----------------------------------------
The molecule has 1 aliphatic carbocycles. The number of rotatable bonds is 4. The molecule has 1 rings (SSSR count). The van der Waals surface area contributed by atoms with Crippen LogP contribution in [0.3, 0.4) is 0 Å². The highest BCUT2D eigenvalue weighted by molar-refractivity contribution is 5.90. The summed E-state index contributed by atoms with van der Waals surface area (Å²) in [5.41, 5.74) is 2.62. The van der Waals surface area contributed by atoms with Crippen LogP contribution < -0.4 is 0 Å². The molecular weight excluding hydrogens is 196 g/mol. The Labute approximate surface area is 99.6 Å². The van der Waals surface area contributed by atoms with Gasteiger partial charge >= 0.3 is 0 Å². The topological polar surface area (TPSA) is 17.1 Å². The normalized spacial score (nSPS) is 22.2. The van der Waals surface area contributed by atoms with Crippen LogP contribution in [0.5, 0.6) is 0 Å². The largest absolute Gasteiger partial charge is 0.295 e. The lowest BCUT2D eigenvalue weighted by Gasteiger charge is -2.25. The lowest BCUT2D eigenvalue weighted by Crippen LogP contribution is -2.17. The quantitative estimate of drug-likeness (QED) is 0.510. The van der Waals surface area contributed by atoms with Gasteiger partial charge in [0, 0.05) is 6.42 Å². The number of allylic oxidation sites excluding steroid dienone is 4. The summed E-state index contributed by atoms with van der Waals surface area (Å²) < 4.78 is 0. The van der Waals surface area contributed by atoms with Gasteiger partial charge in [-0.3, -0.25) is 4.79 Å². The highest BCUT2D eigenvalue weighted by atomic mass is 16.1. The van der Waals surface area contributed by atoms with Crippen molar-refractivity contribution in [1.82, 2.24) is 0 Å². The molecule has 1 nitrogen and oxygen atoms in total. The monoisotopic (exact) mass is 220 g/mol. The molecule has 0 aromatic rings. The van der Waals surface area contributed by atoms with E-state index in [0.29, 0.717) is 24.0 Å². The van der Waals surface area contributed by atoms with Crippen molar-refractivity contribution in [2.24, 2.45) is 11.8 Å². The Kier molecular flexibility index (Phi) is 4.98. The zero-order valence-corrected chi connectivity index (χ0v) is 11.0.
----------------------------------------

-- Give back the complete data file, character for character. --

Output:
The molecule has 1 aliphatic carbocycles. The number of rotatable bonds is 4. The molecule has 1 rings (SSSR count). The van der Waals surface area contributed by atoms with Crippen LogP contribution in [0.3, 0.4) is 0 Å². The highest BCUT2D eigenvalue weighted by molar-refractivity contribution is 5.90. The summed E-state index contributed by atoms with van der Waals surface area (Å²) in [5.41, 5.74) is 2.62. The van der Waals surface area contributed by atoms with Crippen LogP contribution < -0.4 is 0 Å². The molecular weight excluding hydrogens is 196 g/mol. The Labute approximate surface area is 99.6 Å². The van der Waals surface area contributed by atoms with Gasteiger partial charge >= 0.3 is 0 Å². The topological polar surface area (TPSA) is 17.1 Å². The normalized spacial score (nSPS) is 22.2. The van der Waals surface area contributed by atoms with Crippen LogP contribution in [0.5, 0.6) is 0 Å². The largest absolute Gasteiger partial charge is 0.295 e. The lowest BCUT2D eigenvalue weighted by Gasteiger charge is -2.25. The lowest BCUT2D eigenvalue weighted by Crippen LogP contribution is -2.17. The quantitative estimate of drug-likeness (QED) is 0.510. The van der Waals surface area contributed by atoms with Gasteiger partial charge in [0, 0.05) is 6.42 Å². The number of allylic oxidation sites excluding steroid dienone is 4. The summed E-state index contributed by atoms with van der Waals surface area (Å²) < 4.78 is 0. The van der Waals surface area contributed by atoms with Gasteiger partial charge in [-0.3, -0.25) is 4.79 Å². The highest BCUT2D eigenvalue weighted by atomic mass is 16.1. The van der Waals surface area contributed by atoms with Crippen molar-refractivity contribution in [1.82, 2.24) is 0 Å². The molecule has 1 nitrogen and oxygen atoms in total. The monoisotopic (exact) mass is 220 g/mol. The molecule has 0 aromatic rings. The van der Waals surface area contributed by atoms with E-state index in [0.29, 0.717) is 24.0 Å². The van der Waals surface area contributed by atoms with Crippen molar-refractivity contribution in [2.24, 2.45) is 11.8 Å². The Kier molecular flexibility index (Phi) is 4.98. The zero-order valence-corrected chi connectivity index (χ0v) is 11.0.